Montana governor Greg Gianforte recently signed into law SB 351, the Genetic Information Privacy Act. It’s the latest in Montana’s concerted effort to protect its citizens’ privacy interests in the face of evolving threats from emerging technologies.
Montana was in the vanguard of digital privacy protection in 2013 when it passed HB 603, requiring judicial authorization before law enforcement is permitted to access location data. This was a full five years before Carpenter v. United States, in which the U.S. Supreme Court recognized that warrantless access to such information violates the Fourth Amendment.
Since that time, Montana’s has passed into law:
(Hat tip to Jennifer Lynch of the Electronic Frontier Foundation for a good breakdown of this decade-long trajectory.)
Montana also passed a 2021 constitutional amendment with sweeping support that added electronic data and communications to the state’s search and seizure protections. (Montana’s recent ban on TikTok resulted in some privacy benefits but significantly more consternation from some in the media.)
To date, Washington has failed to pass much in the way of meaningful digital privacy legislation (or genetic privacy legislation outside of a non-discrimination bill in 2008 and piecemeal HIPAA protections). The United States has a number of older information privacy laws related to specific sectors such as health care and finance, and they’ve been used to prevent certain harms. In short, the federal government broadly allows the collection of personal data, then subsequently regulates certain industries that use that data. It’s a reactive – rather than proactive – way to address a growing threat to privacy.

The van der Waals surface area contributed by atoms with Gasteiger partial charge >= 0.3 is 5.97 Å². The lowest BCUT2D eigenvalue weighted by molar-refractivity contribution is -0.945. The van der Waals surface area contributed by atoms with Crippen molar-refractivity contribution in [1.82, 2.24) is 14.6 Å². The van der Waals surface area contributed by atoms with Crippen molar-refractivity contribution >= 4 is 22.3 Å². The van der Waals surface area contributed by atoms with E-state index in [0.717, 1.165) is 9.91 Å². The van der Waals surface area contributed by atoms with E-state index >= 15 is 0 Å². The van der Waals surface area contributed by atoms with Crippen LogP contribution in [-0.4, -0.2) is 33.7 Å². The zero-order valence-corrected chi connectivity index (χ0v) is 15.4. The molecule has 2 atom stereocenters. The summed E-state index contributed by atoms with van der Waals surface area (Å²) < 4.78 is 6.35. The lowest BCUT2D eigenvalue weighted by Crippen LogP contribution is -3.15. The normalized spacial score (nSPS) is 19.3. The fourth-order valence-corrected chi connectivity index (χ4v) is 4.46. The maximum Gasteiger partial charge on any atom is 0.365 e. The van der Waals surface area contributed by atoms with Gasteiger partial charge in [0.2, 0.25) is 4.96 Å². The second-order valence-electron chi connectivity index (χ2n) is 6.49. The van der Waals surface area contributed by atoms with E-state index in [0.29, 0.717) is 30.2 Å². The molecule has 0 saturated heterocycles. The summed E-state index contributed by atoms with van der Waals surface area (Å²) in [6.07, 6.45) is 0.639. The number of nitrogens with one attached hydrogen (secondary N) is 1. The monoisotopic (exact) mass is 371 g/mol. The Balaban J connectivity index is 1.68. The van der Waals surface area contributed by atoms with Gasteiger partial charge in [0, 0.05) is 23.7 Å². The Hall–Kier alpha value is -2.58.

As a result, individual states are stepping in to act on privacy in the digital age. It’s encouraging to see a bipartisan array of state legislatures do so: California, Connecticut, Colorado, Indiana, Iowa, Montana, Tennessee, Virginia, and Utah have already passed or enacted comprehensive data privacy laws.
As for genetic privacy, other states should consider following Montana’s lead. As digitization of medical records becomes standardized and genetic sequencing becomes easier, authorities and private actors have ever more avenues for accessing your information. Whether it’s warrantless law enforcement searches of DNA databases, use of medical information by private companies for employment and insurance purposes or even the private patenting of human genes – the threats are manifold – and scary.
Our (cowboy) hats are off to Montana for its forward-thinking efforts to safeguard our rights in the face of rapidly advancing technology.